The AIMD simulations were performed for the 3×3 honeycomb silicene lattice on the 4×4 Ag(111) surface within the framework of density functional theory as implemented in the Vienna Ab Initio Simulation Package. The exchange-correlation functional in the Perdew–Burke–Ernzerhof form was used and the ion-electron interaction was described by the projector augmented wave method. The electronic wave functions were expanded in a plane-wave basis set with an energy cutoff of 400 eV. The Ag substrate consists of five atomic layers with the bottom layer fixed.

It was found that there exist barrier-less oxygen chemisorption pathways around the outer Si atoms of the silicene overlayer, indicating that oxygen can easily react with a Si atom to form an Si-O-Si configuration, once the molecule finds an entrance to the pathway on the rugged energy landscape provided by the silicene overlayer. The Si-O bond formed in the reaction of oxygen is not covalent but rather ionic, which results from the charge transfer from the Si atom to the O atom. It was found that about 0.8|e| is transferred from Si to O atoms. As a result, the nature of the intermediate sp2/sp3 bonding in the silicene overlayer is substantially degraded upon oxidation.

In the reaction process involving multiple O2 molecules, a synergistic effect between the molecular dissociation and subsequent structural rearrangements was found to accelerate the oxidation process, especially at a high oxygen dose. This effect enhances self-organized formation of sp3-like tetrahedral configurations (consisting of Si and O atoms), which results in collapse of the two-dimensional silicene structure and its exfoliation from the substrate (see Figure 2) [10].

Figure 2: Decomposed electronic DOS for (a) a threefold-coordinated Si atom and (b) a fourfold-coordinated Si atom in the oxidized silicene (as indicated by the bold arrows and white circles). The zero of energy in the DOS plots is aligned to the Fermi energy. The red, yellow, and pink balls indicate O, Si, and Ag atoms, respectively [10].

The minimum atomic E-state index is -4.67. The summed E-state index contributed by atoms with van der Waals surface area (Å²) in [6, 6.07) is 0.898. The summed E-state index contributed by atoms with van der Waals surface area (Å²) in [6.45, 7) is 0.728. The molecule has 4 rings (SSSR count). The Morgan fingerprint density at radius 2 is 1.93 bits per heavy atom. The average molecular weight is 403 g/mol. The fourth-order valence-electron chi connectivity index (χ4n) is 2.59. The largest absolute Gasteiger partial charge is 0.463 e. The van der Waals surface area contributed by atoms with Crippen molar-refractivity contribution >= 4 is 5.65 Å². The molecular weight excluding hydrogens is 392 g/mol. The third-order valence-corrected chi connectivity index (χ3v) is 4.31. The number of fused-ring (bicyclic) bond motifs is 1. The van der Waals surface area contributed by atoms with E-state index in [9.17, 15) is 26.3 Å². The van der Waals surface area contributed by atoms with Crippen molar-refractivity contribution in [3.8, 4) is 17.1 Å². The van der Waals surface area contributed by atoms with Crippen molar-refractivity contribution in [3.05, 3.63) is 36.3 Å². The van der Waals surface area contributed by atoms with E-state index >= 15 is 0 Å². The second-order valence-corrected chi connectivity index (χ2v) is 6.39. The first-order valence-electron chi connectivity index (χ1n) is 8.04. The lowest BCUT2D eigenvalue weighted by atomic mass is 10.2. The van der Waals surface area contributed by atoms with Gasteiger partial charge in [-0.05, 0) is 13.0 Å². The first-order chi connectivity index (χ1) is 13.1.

Figure 2:

Decomposed electronic DOS for (a) a threefold-coordinated Si atom and (b) a fourfold-coordinated Si atom in the oxidized silicene (as indicated by the bold arrows and white circles). The zero of energy in the DOS plots is aligned to the Fermi energy. The red, yellow, and pink balls indicate O, Si, and Ag atoms, respectively [10].

It was also found that the electronic properties of silicene can be significantly altered by oxidation. Figure 2 shows the atom-resolved density of states (DOS) for a Si atom having three neighboring Si atoms, as in the silicene honeycomb lattice. It is clear that the electronic bands near the Fermi energy have a high intensity and are dominated by the pz electrons from the dangling bond on the Si atom, showing a metallic nature. In contrast, the atom-resolved DOS for a four-coordinated Si atom (with two O atoms and two Si atoms), having a highly tetrahedral configuration [Figure 2], shows completely different characteristics with the electronic bands near the Fermi energy being substantially reduced, especially those from the pz electrons, due to capping of the dangling bonds with O atoms. We thus conclude that the metallic nature of silicene is reduced as oxidation proceeds. This tendency has also been observed in a recent experimental study [11].

3 Multilayer silicene

Recent work on multilayer silicene using an energy-dispersive grazing incidence x-ray diffraction (ED-GIXRD) study is now summarized [12]. The growth of multilayer silicene has been realized at a temperature of about 200 °C on top of the initial archetype 3×3 monolayer silicene phase on a single crystal Ag(111) surface. It proceeds in successive flat terraces separated by 0.3 nm. These terraces show a unique √3×√3 reconstruction whose cell size was found to be 6.477 ± 0.015 Å by ED-GIXRD, in agreement with scanning tunneling microscopy measurements. Figure 3 displays the ED-GIXRD pattern from 10 monolayer (ML) thick multilayer silicene.

Figure 3: ED-GIXRD pattern collected from a √3×√3 multilayer film (10 MLs) grown on Ag(111) at ~200 °C and Gaussian fit (red line) of each reflection. First-order in-plane qxy = 0.970 Å–1 (FWHMxy = 0.0467 Å–1) and out-of-plane qz = 2.033 Å–1 (FWHMz = 0.2090 Å–1) reflections; second-order in-plane reflection qxy = 1.939 Å–1 (FWHMxy = 0.0790 Å–1) (blue line). The inset displays the ED-GIXRD pattern around 3.27 Å–1; neither a Si(220) peak nor its relaxation are observed. The positions of the peaks are the centroid of the Gaussians. Adapted from Figure 3 of Ref. [12].

Figure 3:

ED-GIXRD pattern collected from a √3×√3 multilayer film (10 MLs) grown on Ag(111) at ~200 °C and Gaussian fit (red line) of each reflection. First-order in-plane qxy = 0.970 Å–1 (FWHMxy = 0.0467 Å–1) and out-of-plane qz = 2.033 Å–1 (FWHMz = 0.2090 Å–1) reflections; second-order in-plane reflection qxy = 1.939 Å–1 (FWHMxy = 0.0790 Å–1) (blue line). The inset displays the ED-GIXRD pattern around 3.27 Å–1; neither a Si(220) peak nor its relaxation are observed. The positions of the peaks are the centroid of the Gaussians. Adapted from Figure 3 of Ref. [12].